... analysts are concerned that the PBOC will likely refrain from aggressive intervention in the market until food inflation is under control, amid fears of growing social discontent over pork hyperinflation. As Bloomberg also notes, "while further monetary stimulus would help companies struggling with weakening demand, deflation and higher tariffs, even faster inflation would hurt households more."
This policy dilemma has left investors in Chinese government bonds cornered, with the yield stuck in a 7-basis-point range over the past month.
To be sure, if one goes off the economy, which is growing at its slowest pace since the 1990s, rates are headed even lower. However, November data was more encouraging; add the phase-one trade deal agreed with the U.S. last week, and Beijing has even fewer reasons to go aggressive on stimulus measures.
It all means that after a brief spell in the sun in January, a rally in Chinese sovereign debt is unlikely to last, at least according to Bloomberg. Indeed, the return of risk appetite is already hurting the notes, with the 10-year yield rising to the highest level in a month on Tuesday. The rate climbed 1 basis point to 3.24% as of 5:14 p.m. in Shanghai.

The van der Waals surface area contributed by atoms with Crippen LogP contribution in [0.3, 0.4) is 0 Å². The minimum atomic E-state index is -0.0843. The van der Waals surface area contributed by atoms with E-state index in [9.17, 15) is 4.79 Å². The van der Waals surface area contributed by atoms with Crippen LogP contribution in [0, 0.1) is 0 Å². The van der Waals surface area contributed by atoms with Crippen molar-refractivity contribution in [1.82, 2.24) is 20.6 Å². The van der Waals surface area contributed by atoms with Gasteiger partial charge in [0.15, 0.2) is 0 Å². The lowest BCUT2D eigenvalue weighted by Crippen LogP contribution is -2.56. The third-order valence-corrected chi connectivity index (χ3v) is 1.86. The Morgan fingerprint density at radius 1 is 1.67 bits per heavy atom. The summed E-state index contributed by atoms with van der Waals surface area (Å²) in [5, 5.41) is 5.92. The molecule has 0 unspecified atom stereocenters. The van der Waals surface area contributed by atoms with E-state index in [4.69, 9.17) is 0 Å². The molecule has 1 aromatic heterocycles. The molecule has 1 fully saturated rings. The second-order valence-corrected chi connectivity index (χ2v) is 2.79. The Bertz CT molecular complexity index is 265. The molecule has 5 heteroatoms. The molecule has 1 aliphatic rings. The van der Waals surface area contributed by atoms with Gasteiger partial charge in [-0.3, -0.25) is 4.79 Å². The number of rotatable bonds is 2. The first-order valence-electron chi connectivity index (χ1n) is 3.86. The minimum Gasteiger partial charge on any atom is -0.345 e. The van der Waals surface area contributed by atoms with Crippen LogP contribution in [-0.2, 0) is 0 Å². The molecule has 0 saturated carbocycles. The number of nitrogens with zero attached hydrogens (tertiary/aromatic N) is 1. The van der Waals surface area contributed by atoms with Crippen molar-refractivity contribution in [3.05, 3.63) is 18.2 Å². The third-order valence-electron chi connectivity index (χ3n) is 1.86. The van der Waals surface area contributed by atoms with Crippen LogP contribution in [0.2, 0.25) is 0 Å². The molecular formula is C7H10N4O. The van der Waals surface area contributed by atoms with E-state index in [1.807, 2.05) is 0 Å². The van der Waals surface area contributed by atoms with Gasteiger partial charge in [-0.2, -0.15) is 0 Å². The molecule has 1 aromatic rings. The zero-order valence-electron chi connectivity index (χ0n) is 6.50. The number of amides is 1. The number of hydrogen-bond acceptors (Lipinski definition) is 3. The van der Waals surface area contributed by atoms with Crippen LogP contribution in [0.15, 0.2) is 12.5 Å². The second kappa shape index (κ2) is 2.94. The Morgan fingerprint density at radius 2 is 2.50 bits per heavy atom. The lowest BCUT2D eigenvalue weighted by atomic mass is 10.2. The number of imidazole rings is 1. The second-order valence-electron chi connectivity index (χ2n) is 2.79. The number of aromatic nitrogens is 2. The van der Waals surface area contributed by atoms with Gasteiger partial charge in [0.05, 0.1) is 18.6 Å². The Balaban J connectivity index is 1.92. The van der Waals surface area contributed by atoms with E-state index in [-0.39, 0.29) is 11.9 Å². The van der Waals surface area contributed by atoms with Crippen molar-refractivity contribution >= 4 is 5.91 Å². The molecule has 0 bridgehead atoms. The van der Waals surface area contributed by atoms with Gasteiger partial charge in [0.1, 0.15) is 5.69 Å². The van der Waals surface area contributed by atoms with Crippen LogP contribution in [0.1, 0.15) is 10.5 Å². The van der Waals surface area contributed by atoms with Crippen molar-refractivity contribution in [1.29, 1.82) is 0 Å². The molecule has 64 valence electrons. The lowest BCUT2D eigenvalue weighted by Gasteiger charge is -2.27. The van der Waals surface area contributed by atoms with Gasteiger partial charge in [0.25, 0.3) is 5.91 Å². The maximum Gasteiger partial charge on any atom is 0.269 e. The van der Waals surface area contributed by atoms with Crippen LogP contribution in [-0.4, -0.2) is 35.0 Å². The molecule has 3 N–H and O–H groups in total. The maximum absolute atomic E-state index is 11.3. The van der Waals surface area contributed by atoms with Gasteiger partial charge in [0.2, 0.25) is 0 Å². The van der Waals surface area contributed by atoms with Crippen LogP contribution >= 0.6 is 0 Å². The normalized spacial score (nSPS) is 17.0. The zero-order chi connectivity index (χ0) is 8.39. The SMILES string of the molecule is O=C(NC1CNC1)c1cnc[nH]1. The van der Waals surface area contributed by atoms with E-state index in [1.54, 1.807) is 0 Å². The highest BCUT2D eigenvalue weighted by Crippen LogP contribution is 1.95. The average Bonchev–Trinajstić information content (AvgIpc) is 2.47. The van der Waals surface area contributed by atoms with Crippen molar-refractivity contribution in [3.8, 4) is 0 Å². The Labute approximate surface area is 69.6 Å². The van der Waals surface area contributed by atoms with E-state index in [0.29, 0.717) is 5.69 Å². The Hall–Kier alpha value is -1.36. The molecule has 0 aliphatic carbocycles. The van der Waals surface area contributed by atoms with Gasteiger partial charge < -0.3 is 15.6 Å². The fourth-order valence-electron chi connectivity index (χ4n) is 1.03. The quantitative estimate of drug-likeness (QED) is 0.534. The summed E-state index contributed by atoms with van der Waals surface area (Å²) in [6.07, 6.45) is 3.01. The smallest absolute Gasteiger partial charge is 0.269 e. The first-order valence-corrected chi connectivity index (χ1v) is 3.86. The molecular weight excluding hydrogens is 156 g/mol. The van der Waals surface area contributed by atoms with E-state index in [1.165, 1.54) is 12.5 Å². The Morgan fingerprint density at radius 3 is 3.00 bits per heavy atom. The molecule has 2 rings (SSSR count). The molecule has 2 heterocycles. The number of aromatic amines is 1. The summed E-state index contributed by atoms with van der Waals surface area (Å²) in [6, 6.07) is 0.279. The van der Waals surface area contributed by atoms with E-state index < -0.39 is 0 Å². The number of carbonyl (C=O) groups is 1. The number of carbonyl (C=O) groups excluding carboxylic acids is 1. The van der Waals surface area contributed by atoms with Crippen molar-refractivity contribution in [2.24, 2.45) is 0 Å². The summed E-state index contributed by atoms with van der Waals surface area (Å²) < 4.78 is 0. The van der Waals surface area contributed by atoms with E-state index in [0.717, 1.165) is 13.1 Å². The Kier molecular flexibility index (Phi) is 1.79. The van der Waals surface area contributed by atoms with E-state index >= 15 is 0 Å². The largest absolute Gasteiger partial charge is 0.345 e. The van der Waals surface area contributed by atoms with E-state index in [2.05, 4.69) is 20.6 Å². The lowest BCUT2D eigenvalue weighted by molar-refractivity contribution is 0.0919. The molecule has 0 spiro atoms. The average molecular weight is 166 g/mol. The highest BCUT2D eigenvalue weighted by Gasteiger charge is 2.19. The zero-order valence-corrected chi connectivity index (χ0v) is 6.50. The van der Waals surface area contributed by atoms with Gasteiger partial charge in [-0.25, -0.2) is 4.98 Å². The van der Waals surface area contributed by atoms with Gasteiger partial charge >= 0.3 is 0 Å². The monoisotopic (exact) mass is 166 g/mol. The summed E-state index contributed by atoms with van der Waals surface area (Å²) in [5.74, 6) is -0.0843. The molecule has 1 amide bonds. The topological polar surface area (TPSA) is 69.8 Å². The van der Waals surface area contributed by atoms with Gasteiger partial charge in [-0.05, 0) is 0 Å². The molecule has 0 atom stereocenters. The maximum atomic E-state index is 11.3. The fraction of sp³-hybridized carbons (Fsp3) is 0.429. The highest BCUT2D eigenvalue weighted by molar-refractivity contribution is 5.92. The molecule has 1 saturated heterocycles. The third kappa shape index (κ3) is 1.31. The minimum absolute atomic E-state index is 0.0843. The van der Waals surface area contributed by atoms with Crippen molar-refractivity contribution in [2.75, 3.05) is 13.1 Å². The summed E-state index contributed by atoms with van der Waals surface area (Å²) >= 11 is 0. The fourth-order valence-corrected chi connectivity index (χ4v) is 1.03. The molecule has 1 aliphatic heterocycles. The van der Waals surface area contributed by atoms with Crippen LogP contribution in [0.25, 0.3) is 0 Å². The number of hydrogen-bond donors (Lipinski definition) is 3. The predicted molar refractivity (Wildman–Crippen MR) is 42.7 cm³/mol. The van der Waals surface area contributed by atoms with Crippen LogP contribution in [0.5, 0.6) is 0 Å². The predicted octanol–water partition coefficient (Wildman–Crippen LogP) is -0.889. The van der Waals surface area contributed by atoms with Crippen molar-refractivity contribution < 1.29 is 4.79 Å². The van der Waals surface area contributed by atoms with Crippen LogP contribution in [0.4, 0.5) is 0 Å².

“In 2020, the bond market will be torn by transitory improvements in sentiment, triggered by the trade deal and economic data, and concerns on long-term growth and risks such as defaults,” said David Qu, an economist for Bloomberg Economics.
Which brings us to the humorous conclusion from RaboBank's Michael Every who summarizes the liquidity trends in the US and China and juxtaposes them against... Star Wars:
So all is well in China and yet they are short USD400bn…and all is well in the US, but they are short USD500bn over the same time-frame, requiring the Fed to step in big-time repo- and NOT-QE-wise. Note this USD900bn figure is what Disney hopes ‘The Rise of Skywalker’ will make at the box office over the period: coincidence, or is it The Farce moving things? And note that even if one starts writing without knowing where it’s all going to end, it’s still possible to end up with a better conclusion than insiders hint Star Wars IX director Jar Jar Abrams has.